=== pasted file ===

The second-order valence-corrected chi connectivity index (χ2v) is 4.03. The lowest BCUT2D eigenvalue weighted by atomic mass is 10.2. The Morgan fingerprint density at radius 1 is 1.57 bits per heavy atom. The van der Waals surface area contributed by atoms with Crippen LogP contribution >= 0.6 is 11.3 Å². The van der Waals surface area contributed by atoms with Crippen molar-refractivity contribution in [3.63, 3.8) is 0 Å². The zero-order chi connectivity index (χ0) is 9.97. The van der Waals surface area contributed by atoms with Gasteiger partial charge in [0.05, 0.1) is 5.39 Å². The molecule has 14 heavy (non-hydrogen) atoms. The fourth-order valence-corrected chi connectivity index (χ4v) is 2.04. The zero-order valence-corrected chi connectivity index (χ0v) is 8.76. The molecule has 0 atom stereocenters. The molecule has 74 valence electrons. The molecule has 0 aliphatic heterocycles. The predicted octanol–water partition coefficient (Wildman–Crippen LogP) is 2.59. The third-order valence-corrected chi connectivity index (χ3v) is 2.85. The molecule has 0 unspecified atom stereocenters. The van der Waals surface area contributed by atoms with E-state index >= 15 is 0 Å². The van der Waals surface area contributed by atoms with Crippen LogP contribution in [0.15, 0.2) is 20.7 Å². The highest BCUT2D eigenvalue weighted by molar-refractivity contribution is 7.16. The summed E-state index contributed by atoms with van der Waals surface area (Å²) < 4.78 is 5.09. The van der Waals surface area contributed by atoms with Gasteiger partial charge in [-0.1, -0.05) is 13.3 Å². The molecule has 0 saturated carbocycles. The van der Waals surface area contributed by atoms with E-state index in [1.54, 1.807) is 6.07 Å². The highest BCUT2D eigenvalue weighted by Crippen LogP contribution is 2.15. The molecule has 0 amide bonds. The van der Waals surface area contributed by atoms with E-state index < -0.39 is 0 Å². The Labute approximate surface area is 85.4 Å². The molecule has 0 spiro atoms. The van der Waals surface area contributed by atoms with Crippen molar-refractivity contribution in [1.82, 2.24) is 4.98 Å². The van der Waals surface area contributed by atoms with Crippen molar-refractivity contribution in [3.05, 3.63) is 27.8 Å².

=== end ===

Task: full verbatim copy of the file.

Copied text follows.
The second-order valence-corrected chi connectivity index (χ2v) is 4.03. The lowest BCUT2D eigenvalue weighted by atomic mass is 10.2. The Morgan fingerprint density at radius 1 is 1.57 bits per heavy atom. The van der Waals surface area contributed by atoms with Crippen LogP contribution >= 0.6 is 11.3 Å². The van der Waals surface area contributed by atoms with Crippen molar-refractivity contribution in [3.63, 3.8) is 0 Å². The zero-order chi connectivity index (χ0) is 9.97. The van der Waals surface area contributed by atoms with Gasteiger partial charge in [0.05, 0.1) is 5.39 Å². The molecule has 14 heavy (non-hydrogen) atoms. The fourth-order valence-corrected chi connectivity index (χ4v) is 2.04. The zero-order valence-corrected chi connectivity index (χ0v) is 8.76. The molecule has 0 atom stereocenters. The molecule has 74 valence electrons. The molecule has 0 aliphatic heterocycles. The predicted octanol–water partition coefficient (Wildman–Crippen LogP) is 2.59. The third-order valence-corrected chi connectivity index (χ3v) is 2.85. The molecule has 0 unspecified atom stereocenters. The van der Waals surface area contributed by atoms with E-state index >= 15 is 0 Å². The van der Waals surface area contributed by atoms with Crippen LogP contribution in [0.15, 0.2) is 20.7 Å². The highest BCUT2D eigenvalue weighted by molar-refractivity contribution is 7.16. The summed E-state index contributed by atoms with van der Waals surface area (Å²) < 4.78 is 5.09. The van der Waals surface area contributed by atoms with Gasteiger partial charge in [-0.1, -0.05) is 13.3 Å². The molecule has 0 saturated carbocycles. The van der Waals surface area contributed by atoms with E-state index in [1.54, 1.807) is 6.07 Å². The highest BCUT2D eigenvalue weighted by Crippen LogP contribution is 2.15. The molecule has 0 amide bonds. The van der Waals surface area contributed by atoms with E-state index < -0.39 is 0 Å². The Labute approximate surface area is 85.4 Å². The molecule has 0 spiro atoms. The van der Waals surface area contributed by atoms with Crippen molar-refractivity contribution in [1.82, 2.24) is 4.98 Å². The van der Waals surface area contributed by atoms with Crippen molar-refractivity contribution in [3.05, 3.63) is 27.8 Å².